I was sentenced for 33 years as a Third-Striker for a vicious assault on my girlfriend – a crime that should never have occurred, not when it came from a person she trusted. I will never try to create an excuse for my crime. There are, however, some circumstances that led up to those fateful decisions.
I believe no one is born a criminal. No one is born with the sickness to go against societal norms and create havoc by breaking laws. Yet, there are situations that enable a person to think crime is okay. Here are some of my attributing factors that have been brought to light since I have been in prison. First, I was a very hurt individual. Secondly, I carried with me the abuse I suffered as a child. Third, I had little to no self-esteem. And lastly, I learned alcohol abuse was a poor coping mechanism, a self-medicating crutch that prevented me from being able to deal with my fractured soul.
The one person who was always there for me and a positive light was my dad. I’d like to give proper attributes to my dad, who was a strong role model until I hit my terrible teens. During that period, I rebelled against everything that made sense. He did his best to teach me what it was to be a man. If I had listened to him, I would have taken a different path in life and I would not be writing to you from a 10’ x 5’ cell.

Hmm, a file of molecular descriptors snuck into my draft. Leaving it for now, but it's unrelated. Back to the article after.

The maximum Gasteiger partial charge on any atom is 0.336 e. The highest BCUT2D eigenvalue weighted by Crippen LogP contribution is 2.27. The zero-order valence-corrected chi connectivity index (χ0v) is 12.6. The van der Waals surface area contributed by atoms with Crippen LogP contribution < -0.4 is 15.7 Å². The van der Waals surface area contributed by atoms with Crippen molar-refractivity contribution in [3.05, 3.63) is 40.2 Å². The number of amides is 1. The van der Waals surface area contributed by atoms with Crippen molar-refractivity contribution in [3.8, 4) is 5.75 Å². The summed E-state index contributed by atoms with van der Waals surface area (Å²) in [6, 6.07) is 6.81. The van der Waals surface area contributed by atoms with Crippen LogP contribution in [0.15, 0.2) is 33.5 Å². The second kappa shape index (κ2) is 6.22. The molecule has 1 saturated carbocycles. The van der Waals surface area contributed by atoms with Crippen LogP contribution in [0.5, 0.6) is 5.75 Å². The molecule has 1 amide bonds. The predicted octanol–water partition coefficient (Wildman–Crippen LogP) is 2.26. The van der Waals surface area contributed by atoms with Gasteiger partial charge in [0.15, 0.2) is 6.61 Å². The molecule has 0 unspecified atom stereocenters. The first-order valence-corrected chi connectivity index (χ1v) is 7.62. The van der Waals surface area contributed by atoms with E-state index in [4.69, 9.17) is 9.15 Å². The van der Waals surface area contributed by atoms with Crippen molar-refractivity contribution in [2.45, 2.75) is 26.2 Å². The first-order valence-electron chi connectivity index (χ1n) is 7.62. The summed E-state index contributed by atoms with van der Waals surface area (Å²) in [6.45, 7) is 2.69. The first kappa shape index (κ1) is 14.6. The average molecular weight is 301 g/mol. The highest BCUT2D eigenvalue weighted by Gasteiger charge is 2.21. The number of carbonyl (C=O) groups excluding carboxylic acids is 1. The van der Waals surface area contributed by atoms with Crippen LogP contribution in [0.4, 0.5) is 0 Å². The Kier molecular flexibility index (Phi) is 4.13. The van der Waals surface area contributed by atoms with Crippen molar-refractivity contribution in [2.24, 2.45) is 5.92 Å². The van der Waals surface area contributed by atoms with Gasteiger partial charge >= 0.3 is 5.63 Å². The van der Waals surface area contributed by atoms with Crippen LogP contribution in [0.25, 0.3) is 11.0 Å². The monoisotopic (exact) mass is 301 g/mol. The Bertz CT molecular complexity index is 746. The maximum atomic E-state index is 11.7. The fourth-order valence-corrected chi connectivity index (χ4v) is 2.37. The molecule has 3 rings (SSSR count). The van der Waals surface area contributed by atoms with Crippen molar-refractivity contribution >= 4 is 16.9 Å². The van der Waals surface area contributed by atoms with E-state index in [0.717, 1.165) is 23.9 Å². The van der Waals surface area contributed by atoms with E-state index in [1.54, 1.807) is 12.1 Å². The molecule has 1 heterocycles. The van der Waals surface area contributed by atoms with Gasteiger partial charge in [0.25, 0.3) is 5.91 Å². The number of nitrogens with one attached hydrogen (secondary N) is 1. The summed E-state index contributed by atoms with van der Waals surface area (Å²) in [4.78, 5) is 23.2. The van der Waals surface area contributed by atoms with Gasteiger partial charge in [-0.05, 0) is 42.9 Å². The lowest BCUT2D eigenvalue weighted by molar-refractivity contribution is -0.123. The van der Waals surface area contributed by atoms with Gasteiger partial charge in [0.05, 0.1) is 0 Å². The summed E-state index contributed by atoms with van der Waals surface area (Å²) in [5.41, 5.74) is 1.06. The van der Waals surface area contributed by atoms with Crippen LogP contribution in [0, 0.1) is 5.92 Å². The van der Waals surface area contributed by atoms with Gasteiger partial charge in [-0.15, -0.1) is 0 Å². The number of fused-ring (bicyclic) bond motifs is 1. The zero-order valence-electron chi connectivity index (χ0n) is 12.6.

During my rebellious teenage years, I succumbed to peer pressure and surrounded myself with criminals whose words validated my abusive acts. At a time when I was being physically abused by my girlfriend, my friends told me all she needed was to be smacked in order to learn her place. Their ignorance weighed heavily on my conscience and I took their foolish words to heart. I am sorry for the terrible acts I committed against her. The ripple effect from the harm I caused her can never be forgiven because I created a void in her life. By abusing her, my conduct spawned potential intergenerational domestic violence. If her kids perpetrated violence against others, that violence could be attributed to me.
Unfortunately, I led myself to prison. The cause of my actions came from carrying around too much pain and not having a proper outlet in which to release it. I wasn’t taught the coping skills I needed to deal with the pain. What I felt inside came from witnessing my abusive mother assault my dad. My mother would then turn her rage and anger onto me. It left me feeling powerless. The actions of my mom left an impression on me at such a young age and stayed with me into adolescence and beyond. Her abuse fed my pain, cementing it in my mind and body to the point that I began to believe physical abuse was okay; it was a way to resolve conflicts.
Prison has been a wake up call for me. Over the years, it dawned on me that I needed to change, and change I did. I began by abstaining from consuming mind and mood altering substances, and I invested my time in pursuing an education. I have been sober now for over ten years, and I have made strides academically. I even gave the graduation speech for Coastline College here at SQ in 2017. Can you imagine that? An introvert loving public speaking! In one of my pictures, it is of me graduating college. It was one of the greatest achievements I have ever accomplished.